Phased-in Plans for Returning to Campus Announced
FAYETTEVILLE, Ark. – A phased-in approach to resuming on-campus operations at the University of Arkansas begins June 15 with the limited return of employees on an as-needed basis to prepare for the anticipated return of students to campus in August.
The guide to Returning to Campus marks the beginning of a slow, phased-in shift from remote operations — which began in March due to the COVID-19 pandemic — back to on-campus operations over the next two months. This deliberate and moderated process was developed by the U of A’s COVID-19 Response Team with the goal of safely welcoming students back to the Hill for the Fall semester.
“Our new normal is a University of Arkansas that is creative in its approach to discovery, learning and living, and willing to make adjustments to schedules, practices and protocols all in support of the greater good and what we do best: educate students, advance discovery, and provide outreach to the world around us,” Chancellor Joe Steinmetz said. “I am proud of our students, staff and faculty for their resilience, determination and innovation in continuing our mission in the most challenging of times.”
The guide to Returning to Campus was developed with the assumption that COVID-19 will be present into the foreseeable future and that the health and safety of our students, staff and faculty is the priority. The timing for launching the return phases will be contingent upon the ongoing assessment of any federal and state guidelines and requirements that may apply.
The guide to Returning to Campus includes guidance on health and safety measures; a phased return of employees; preparation for on-campus academics and student success measures; housing, dining and campus and greek life guidelines; and guidance for events and athletics; and university-sponsored travel.
HEALTH AND SAFETY
The safe return to on-campus operations relies on each member of the U of A community exercising common sense, good judgment, and practicing the health and safety guidance contained in the university’s phased plan that is based on guidance from the state of Arkansas, the Arkansas Department of Health and the Centers for Disease Control and Prevention.
For the safety of our community, all employees, students and visitors will be required to:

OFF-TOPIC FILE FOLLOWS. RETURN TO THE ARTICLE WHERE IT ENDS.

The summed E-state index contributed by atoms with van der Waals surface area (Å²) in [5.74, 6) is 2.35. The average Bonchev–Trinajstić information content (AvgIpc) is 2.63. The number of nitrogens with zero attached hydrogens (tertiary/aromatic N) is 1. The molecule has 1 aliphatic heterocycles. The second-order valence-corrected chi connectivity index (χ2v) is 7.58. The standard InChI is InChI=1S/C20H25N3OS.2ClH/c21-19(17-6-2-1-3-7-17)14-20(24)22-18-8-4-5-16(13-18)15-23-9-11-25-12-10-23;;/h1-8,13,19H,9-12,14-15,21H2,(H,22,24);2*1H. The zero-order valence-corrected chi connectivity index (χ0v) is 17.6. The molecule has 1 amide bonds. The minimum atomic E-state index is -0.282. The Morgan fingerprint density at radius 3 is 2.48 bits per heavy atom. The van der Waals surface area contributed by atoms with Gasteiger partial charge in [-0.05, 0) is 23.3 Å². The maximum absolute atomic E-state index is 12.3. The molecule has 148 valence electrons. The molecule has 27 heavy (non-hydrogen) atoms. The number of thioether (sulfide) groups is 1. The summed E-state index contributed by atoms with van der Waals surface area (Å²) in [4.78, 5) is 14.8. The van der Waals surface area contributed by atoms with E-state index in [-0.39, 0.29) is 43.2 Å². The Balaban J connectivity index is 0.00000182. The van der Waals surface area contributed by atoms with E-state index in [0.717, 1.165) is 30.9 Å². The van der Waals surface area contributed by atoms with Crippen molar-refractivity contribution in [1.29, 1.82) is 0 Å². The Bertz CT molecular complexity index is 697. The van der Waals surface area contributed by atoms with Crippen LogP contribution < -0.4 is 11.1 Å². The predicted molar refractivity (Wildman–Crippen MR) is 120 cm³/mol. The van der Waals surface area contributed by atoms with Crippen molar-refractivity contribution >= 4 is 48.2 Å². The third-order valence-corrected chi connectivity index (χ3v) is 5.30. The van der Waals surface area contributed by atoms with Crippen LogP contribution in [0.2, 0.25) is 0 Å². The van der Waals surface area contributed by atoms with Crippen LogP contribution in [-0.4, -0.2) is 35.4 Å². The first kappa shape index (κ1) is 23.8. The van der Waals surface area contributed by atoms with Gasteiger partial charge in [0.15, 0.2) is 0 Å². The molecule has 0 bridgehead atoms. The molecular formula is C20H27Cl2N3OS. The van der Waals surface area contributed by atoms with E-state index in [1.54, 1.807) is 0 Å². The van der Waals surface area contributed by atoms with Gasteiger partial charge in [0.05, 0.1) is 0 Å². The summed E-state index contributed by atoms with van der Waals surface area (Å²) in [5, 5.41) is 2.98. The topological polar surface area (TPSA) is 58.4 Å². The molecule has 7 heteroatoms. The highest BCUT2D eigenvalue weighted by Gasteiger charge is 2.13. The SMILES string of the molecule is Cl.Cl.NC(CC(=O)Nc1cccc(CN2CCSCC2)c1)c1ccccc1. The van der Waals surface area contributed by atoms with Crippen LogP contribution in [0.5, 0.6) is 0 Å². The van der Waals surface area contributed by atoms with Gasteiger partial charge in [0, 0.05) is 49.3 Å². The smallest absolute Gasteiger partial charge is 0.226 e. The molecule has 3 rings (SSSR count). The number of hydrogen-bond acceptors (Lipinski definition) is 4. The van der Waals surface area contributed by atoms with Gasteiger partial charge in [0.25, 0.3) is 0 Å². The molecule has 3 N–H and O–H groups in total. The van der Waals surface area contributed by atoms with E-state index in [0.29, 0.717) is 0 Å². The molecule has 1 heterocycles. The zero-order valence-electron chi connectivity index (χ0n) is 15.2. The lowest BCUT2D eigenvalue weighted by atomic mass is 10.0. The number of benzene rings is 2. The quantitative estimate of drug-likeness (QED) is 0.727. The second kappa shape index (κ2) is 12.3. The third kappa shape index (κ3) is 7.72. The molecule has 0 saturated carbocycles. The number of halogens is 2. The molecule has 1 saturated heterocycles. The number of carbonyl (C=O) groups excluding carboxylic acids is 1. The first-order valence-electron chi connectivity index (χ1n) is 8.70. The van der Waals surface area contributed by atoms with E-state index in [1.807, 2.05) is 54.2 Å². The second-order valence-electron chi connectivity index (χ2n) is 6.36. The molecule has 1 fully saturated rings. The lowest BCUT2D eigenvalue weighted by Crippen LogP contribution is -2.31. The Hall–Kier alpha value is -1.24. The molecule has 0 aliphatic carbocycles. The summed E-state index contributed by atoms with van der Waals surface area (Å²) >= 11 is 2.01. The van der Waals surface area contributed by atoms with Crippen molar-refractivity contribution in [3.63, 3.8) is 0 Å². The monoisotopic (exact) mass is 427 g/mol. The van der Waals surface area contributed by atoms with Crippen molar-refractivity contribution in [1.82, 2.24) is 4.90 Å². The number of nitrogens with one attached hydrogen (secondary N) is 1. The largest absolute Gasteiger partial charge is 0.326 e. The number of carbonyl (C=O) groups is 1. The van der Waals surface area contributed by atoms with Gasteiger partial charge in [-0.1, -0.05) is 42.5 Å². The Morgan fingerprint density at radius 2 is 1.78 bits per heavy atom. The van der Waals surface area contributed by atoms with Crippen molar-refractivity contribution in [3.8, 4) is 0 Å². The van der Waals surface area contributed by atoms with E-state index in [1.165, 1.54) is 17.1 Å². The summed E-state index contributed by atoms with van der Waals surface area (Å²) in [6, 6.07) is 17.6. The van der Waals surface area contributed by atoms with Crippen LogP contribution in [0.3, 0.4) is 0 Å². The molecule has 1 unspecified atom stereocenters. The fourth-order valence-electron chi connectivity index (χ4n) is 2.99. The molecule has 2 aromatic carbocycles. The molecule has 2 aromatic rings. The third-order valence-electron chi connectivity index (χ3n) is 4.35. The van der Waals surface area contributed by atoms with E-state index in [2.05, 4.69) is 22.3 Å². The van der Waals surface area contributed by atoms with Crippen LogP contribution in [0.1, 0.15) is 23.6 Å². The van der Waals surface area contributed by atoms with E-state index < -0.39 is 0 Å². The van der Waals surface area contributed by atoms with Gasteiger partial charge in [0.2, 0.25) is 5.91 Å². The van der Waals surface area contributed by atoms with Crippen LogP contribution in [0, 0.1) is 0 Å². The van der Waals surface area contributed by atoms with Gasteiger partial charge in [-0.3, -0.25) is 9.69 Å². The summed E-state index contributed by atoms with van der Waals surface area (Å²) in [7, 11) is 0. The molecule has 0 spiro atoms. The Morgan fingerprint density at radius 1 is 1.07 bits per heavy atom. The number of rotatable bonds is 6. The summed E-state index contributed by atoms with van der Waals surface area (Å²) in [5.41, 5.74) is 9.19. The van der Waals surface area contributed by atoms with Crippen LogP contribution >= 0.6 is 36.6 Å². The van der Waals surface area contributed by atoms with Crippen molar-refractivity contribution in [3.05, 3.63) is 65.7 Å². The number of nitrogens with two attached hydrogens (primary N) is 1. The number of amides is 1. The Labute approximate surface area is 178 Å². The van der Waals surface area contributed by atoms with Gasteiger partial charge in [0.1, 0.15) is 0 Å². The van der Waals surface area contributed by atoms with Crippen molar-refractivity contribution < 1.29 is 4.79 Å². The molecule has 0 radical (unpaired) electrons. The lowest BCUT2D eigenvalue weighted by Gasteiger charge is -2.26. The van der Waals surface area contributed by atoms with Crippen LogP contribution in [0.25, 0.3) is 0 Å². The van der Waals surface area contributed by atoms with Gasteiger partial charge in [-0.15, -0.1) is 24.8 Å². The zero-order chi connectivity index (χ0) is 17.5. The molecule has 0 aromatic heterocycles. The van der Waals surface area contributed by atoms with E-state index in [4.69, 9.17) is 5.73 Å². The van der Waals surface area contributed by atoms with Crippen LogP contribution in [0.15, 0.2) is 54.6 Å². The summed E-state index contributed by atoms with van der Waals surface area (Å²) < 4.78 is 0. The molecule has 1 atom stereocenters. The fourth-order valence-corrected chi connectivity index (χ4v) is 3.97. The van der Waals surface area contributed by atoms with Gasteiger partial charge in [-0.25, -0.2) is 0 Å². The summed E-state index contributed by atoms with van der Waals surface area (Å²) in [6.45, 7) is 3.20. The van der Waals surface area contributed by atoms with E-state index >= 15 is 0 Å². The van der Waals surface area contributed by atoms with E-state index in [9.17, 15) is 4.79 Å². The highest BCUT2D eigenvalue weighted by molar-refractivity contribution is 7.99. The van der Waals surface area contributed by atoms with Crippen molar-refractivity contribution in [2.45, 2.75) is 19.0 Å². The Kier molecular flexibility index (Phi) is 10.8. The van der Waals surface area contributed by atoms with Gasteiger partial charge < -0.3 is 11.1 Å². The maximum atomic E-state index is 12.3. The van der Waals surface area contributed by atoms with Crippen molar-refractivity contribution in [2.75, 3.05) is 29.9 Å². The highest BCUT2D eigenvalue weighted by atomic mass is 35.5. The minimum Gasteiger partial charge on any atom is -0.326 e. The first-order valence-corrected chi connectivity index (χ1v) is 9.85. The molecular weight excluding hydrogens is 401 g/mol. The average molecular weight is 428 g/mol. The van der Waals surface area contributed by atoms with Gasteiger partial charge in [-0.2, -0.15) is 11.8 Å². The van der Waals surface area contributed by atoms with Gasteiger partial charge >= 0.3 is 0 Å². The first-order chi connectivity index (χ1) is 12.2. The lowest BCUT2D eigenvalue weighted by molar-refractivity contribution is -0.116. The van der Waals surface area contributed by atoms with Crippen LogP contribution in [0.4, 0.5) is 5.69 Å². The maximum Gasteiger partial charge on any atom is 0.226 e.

- Respect social distancing measures (6 feet).
- Wear face coverings or masks while in public environments on campus where social-distancing measures are difficult to maintain.
- Practice frequent hand-washing hygiene and respiratory etiquette.
Guidelines for symptom monitoring and self-assessment, types of approved face coverings, as well as information on when not to come to campus also can be found in the plan.
PREPARING FOR FALL SEMESTER
The U of A is creating contingency plans for several modes of instruction in the fall in addition to face-to-face instruction to provide flexibility, if needed. Some classes will be moved to larger classrooms and traditionally larger classes may be shifted to smaller sizes or involve a mix of instruction styles to ensure the health and safety of our students.
The university plans to follow the academic calendar that has already been established with any contingency planning made around that calendar with two exceptions:
- Fall break is being canceled to reduce the chance of the virus being spread by students who travel and return from other locations.
- The university may go to 100 percent remote instruction after the Thanksgiving break, again to reduce the chance of travel-related spread of the virus on campus. Decisions regarding post-Thanksgiving instruction will be made at a later date based on the state of the virus.
Move-in, dining, Greek recruitment and other start-of-semester activities will be adjusted to prioritize safety through a phased-in move-in procedure, enhanced disinfecting protocols, specialized programming for gatherings and adjusted dining hours to minimize crowds.
While these plans and new protocols have been developed to minimize risk with a goal of returning to on-campus operations in the fall, the university will be prepared to shift back to a remote environment if conditions change.
About the University of Arkansas: The University of Arkansas provides an internationally competitive education for undergraduate and graduate students in more than 200 academic programs. The university contributes new knowledge, economic development, basic and applied research, and creative activity while also providing service to academic and professional disciplines. The Carnegie Foundation classifies the University of Arkansas among fewer than 3 percent of colleges and universities in America that have the highest level of research activity. U.S. News & World Report ranks the University of Arkansas among its top American public research universities. Founded in 1871, the University of Arkansas comprises 10 colleges and schools and maintains a low student-to-faculty ratio that promotes personal attention and close mentoring.
This story also appeared in the University of Arkansas News publication.